Horses are herbivores. Grass and weeds are a horse's natural food, and most owners allow horses lots of grazing time on a pasture. With that in mind, working equines need to move faster and for longer. These working horses need additional food called forage, which includes hay and concentrated feed.
What Do Horses Eat?
The type and quantity of food required depend on the kind of horse, age, work he does each day, and grazing availability. Horses graze for up to 20 hours a day to obtain the calories needed, and these large animals move slowly as they eat. Horses living in natural conditions survive on grass and other plants. Working horses need additional food in the form of forage like hay.
Grass grows in every climate and environment, making it the best food for all grazing animals, including horses. The general rule is one horse per acre. Horses produce a lot of droppings and don't enjoy eating near them, so pasture management includes clean-up! Most owners move horses into different pastures throughout the year.
Grass grows from the base, so the leaves may be constantly clipped off, continuing to grow. Eating grass provides horses with hours of occupation and exercise.
A pasture contains many different types of grasses and other plants. Some of the plants are clover and weeds! Horses like a range of tastes, and horse owners must remove any toxic weeds like ragwort.
Provide Hay and Forage When Grazing Isn't Possible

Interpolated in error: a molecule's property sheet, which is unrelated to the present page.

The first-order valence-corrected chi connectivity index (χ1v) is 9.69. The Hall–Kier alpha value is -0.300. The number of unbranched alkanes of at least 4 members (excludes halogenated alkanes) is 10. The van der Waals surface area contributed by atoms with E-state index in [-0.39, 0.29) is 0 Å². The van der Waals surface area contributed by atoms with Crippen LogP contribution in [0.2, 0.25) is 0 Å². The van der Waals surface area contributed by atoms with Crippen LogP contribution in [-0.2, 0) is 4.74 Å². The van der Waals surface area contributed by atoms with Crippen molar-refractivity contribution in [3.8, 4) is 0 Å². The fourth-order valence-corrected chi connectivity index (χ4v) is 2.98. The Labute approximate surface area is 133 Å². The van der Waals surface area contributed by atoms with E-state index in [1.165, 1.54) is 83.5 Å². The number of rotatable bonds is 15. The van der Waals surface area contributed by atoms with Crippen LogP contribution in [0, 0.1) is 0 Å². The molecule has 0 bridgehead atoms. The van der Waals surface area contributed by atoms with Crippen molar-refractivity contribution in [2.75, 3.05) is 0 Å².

When horses are working, or during winter when their food is less freely available, owners need to provide additional food for forage, including concentrated feeds. Forage is either hay or alfalfa, a horse's natural foodstuff dried and prepared for winter. Hay is provided when grazing on pasture is not possible. The type and quantity of food depend on the horse, age, and work he is doing.
A horse's gut obtains nutrients from plant fiber. Grass or hay and other forage comprise the bulk of a horse's diet. Hay needs to make up the majority of a horse's supplementary food.
What's in the feed? Concentrated foods are primarily mixtures of various ingredients. The feed consists of chopped forage, cereals, and seeds. Most blends also contain vitamins and micronutrients. The mix may also include pellets made of grains or chaffs.
Horses need salt! Salt helps regulate your horse's intake of water, and it is an essential nutrient. Each horse and each pasture needs a dedicated source of salt.
Various supplements include vegetable oil and cod-liver oil to provide calories. Many types of multi-vitamin products are available in pellet or powder form containing minerals, trace elements, and probiotics.
Carrots are among the top healthy treats for horses and may be fed in large quantities. Always avoid vegetables in the cabbage family. This includes turnips, cabbages, kale, and broccoli, as this may cause an upset stomach.
A balanced diet includes fresh water. Water is typically in a trough or large buckets and must be readily available all the time. Always watch your horse around the water trough as sometimes this area is a popular place for your giant buddy to assert his authority.
A Horse's Diet Needs to Be Balanced
During the winter or when a horse spends the day working, you must feed additional forage such as hay or alfalfa and concentrated food. A horse who spends the day grazing out on the pasture has plenty of grass, and this will keep him healthy and happy. Always consult with an equine vet or large animal vet if you think your horse is losing weight or you're unsure about which concentrated feeds to buy.